A law enforcement intelligence framework for use in predictive DNA phenotyping

Nathan SCUDDER, James ROBERTSON, Sally KELTY, Simon WALSH, Dennis McNevin

Research output: Contribution to journalArticle

Abstract

Analysis of information about physical characteristics, biogeographical ancestry or common genetic ancestors from crime scene DNA is a technique aimed at informing an intelligence process, rather than obtaining evidence for a criminal trial. This intelligence supports tactical or operational decision-making. Like other forms of intelligence there is a risk for it to be misconstrued or for its investigative value to be misunderstood. The potential for intelligence derived from DNA to divert investigative resources or result in unnecessary intrusions into individual privacy can be mitigated by applying an appropriate intelligence doctrine. Establishing an appropriate framework could reduce the need for government regulation of these emerging capabilities in the context of law enforcement use.

LanguageEnglish
Pages1-4
Number of pages4
JournalAustralian Journal of Forensic Sciences
DOIs
Publication statusE-pub ahead of print - 29 Jan 2019

Fingerprint

Law Enforcement
Intelligence
DNA
Government Regulation
Privacy
Crime
Decision Making

Cite this

@article{490f8500e1404fc79a222d471b97ccf7,
title = "A law enforcement intelligence framework for use in predictive DNA phenotyping",
abstract = "Analysis of information about physical characteristics, biogeographical ancestry or common genetic ancestors from crime scene DNA is a technique aimed at informing an intelligence process, rather than obtaining evidence for a criminal trial. This intelligence supports tactical or operational decision-making. Like other forms of intelligence there is a risk for it to be misconstrued or for its investigative value to be misunderstood. The potential for intelligence derived from DNA to divert investigative resources or result in unnecessary intrusions into individual privacy can be mitigated by applying an appropriate intelligence doctrine. Establishing an appropriate framework could reduce the need for government regulation of these emerging capabilities in the context of law enforcement use.",
keywords = "forensic DNA phenotyping, forensic intelligence, intelligence doctrine, forensic genetic genealogy, Forensic DNA phenotyping",
author = "Nathan SCUDDER and James ROBERTSON and Sally KELTY and Simon WALSH and Dennis McNevin",
year = "2019",
month = "1",
day = "29",
doi = "10.1080/00450618.2019.1569132",
language = "English",
pages = "1--4",
journal = "Australian Journal of Forensic Sciences",
issn = "0045-0618",
publisher = "Taylor and Francis Ltd.",

}

A law enforcement intelligence framework for use in predictive DNA phenotyping. / SCUDDER, Nathan; ROBERTSON, James; KELTY, Sally; WALSH, Simon; McNevin, Dennis.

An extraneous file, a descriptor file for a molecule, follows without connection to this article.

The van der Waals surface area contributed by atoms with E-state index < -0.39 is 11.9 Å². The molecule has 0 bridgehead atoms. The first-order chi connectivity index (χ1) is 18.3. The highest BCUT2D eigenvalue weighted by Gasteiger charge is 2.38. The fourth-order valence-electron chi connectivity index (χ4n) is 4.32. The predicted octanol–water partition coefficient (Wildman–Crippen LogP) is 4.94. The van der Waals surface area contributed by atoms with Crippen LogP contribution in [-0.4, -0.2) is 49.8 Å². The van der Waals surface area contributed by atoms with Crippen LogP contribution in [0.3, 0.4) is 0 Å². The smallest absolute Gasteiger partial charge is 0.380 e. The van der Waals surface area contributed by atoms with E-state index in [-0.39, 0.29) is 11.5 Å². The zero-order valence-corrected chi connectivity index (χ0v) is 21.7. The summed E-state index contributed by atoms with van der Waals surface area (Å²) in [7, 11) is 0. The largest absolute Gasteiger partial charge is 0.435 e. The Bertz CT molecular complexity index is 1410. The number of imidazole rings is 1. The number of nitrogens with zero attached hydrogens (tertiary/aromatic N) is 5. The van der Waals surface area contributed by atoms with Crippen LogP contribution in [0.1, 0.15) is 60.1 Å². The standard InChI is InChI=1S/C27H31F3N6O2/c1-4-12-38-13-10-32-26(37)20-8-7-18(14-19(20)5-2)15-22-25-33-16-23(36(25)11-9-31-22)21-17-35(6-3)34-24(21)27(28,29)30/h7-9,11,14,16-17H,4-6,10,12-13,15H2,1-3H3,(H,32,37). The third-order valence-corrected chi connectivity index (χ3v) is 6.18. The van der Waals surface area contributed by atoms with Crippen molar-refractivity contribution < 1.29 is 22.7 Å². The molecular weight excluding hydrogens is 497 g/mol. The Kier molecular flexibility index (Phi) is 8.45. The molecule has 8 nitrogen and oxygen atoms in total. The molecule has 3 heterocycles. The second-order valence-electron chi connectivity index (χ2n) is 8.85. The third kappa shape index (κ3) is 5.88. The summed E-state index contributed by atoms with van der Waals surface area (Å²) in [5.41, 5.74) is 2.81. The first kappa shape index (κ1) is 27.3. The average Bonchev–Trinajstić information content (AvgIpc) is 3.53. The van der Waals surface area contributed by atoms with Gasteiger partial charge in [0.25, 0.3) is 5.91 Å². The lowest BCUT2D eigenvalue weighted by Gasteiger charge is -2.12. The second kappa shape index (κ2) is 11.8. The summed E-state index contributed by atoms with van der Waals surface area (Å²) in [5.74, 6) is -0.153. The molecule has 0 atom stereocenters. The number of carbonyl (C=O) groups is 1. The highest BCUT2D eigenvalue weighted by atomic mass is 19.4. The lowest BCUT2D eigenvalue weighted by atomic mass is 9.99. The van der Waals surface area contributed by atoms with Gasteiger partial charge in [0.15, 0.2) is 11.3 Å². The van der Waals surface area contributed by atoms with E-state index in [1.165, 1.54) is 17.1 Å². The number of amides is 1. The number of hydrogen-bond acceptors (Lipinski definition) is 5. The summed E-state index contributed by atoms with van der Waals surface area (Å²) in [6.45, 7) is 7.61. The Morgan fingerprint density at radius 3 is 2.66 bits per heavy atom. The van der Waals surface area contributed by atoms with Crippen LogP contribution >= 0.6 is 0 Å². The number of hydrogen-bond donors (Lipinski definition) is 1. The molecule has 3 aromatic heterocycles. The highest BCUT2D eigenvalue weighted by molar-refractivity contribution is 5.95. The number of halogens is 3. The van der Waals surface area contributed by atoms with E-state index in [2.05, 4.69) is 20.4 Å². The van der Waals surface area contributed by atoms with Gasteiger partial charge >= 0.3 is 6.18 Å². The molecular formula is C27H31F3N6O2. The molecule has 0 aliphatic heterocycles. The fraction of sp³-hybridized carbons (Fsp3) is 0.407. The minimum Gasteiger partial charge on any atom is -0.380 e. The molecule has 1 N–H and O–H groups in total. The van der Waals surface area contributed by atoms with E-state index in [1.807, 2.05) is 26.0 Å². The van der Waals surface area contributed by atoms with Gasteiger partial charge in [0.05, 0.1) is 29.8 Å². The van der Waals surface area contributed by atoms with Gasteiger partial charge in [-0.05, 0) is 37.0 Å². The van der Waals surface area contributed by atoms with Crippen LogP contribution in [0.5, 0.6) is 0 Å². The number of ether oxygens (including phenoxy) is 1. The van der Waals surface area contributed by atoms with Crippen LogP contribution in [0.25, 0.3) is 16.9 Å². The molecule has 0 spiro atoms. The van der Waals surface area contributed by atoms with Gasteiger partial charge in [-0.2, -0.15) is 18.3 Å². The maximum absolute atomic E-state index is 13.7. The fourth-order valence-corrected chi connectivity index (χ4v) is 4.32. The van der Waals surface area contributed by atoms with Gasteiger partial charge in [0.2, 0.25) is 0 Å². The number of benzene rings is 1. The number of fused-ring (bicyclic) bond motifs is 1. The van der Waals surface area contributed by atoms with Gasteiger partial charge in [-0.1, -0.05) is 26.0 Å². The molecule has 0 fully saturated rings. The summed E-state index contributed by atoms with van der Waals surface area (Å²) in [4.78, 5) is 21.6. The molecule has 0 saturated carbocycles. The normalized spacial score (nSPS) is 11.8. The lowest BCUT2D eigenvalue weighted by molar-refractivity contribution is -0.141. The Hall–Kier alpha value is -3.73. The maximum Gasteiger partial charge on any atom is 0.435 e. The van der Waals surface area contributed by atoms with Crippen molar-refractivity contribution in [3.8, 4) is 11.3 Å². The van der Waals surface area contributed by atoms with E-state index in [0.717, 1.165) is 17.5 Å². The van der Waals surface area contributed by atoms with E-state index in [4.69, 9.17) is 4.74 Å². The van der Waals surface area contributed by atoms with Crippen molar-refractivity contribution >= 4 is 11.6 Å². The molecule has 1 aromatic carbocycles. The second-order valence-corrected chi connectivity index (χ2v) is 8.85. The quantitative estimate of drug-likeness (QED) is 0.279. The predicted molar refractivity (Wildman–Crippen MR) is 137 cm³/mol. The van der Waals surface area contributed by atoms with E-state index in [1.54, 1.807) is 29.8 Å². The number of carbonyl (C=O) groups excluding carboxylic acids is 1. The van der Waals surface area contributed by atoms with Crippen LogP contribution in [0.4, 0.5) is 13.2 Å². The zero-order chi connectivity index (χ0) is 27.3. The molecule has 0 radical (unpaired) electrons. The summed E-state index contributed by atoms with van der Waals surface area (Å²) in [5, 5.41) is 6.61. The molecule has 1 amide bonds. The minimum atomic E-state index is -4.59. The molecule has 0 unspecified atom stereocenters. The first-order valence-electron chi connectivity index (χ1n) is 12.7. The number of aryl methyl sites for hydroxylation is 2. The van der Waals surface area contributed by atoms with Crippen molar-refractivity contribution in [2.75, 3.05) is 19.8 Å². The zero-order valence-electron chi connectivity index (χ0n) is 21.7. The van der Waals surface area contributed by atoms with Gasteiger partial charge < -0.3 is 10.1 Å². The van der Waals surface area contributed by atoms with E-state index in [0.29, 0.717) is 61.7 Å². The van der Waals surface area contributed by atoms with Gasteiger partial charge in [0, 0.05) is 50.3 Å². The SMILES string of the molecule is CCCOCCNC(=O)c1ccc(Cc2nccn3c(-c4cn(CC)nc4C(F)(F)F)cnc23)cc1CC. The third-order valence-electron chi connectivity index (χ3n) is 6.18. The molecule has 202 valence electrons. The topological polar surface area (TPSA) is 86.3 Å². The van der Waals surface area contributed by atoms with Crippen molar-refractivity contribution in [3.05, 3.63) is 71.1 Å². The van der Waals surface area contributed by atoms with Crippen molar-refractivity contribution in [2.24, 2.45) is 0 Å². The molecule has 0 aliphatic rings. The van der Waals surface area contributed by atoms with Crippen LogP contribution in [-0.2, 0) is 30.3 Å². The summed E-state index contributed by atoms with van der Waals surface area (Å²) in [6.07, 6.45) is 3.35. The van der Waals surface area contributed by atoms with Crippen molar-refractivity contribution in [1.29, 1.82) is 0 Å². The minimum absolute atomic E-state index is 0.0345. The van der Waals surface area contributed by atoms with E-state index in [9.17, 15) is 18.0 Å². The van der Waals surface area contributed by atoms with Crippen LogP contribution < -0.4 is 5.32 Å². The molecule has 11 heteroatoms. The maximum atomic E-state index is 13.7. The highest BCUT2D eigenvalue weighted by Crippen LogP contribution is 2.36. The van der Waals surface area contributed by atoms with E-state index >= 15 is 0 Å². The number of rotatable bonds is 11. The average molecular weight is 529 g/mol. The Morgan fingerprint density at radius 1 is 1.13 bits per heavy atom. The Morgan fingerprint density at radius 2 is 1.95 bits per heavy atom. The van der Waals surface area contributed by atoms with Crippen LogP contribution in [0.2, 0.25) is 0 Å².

In: Australian Journal of Forensic Sciences, 29.01.2019, p. 1-4.

Research output: Contribution to journalArticle

TY - JOUR

T1 - A law enforcement intelligence framework for use in predictive DNA phenotyping

AU - SCUDDER, Nathan

AU - ROBERTSON, James

AU - KELTY, Sally

AU - WALSH, Simon

AU - McNevin, Dennis

PY - 2019/1/29

Y1 - 2019/1/29

N2 - Analysis of information about physical characteristics, biogeographical ancestry or common genetic ancestors from crime scene DNA is a technique aimed at informing an intelligence process, rather than obtaining evidence for a criminal trial. This intelligence supports tactical or operational decision-making. Like other forms of intelligence there is a risk for it to be misconstrued or for its investigative value to be misunderstood. The potential for intelligence derived from DNA to divert investigative resources or result in unnecessary intrusions into individual privacy can be mitigated by applying an appropriate intelligence doctrine. Establishing an appropriate framework could reduce the need for government regulation of these emerging capabilities in the context of law enforcement use.

AB - Analysis of information about physical characteristics, biogeographical ancestry or common genetic ancestors from crime scene DNA is a technique aimed at informing an intelligence process, rather than obtaining evidence for a criminal trial. This intelligence supports tactical or operational decision-making. Like other forms of intelligence there is a risk for it to be misconstrued or for its investigative value to be misunderstood. The potential for intelligence derived from DNA to divert investigative resources or result in unnecessary intrusions into individual privacy can be mitigated by applying an appropriate intelligence doctrine. Establishing an appropriate framework could reduce the need for government regulation of these emerging capabilities in the context of law enforcement use.

KW - forensic DNA phenotyping

KW - forensic intelligence

KW - intelligence doctrine

KW - forensic genetic genealogy

KW - Forensic DNA phenotyping

UR - http://www.scopus.com/inward/record.url?scp=85060955238&partnerID=8YFLogxK

U2 - 10.1080/00450618.2019.1569132

DO - 10.1080/00450618.2019.1569132

M3 - Article

SP - 1

EP - 4

JO - Australian Journal of Forensic Sciences

T2 - Australian Journal of Forensic Sciences

JF - Australian Journal of Forensic Sciences

SN - 0045-0618

ER -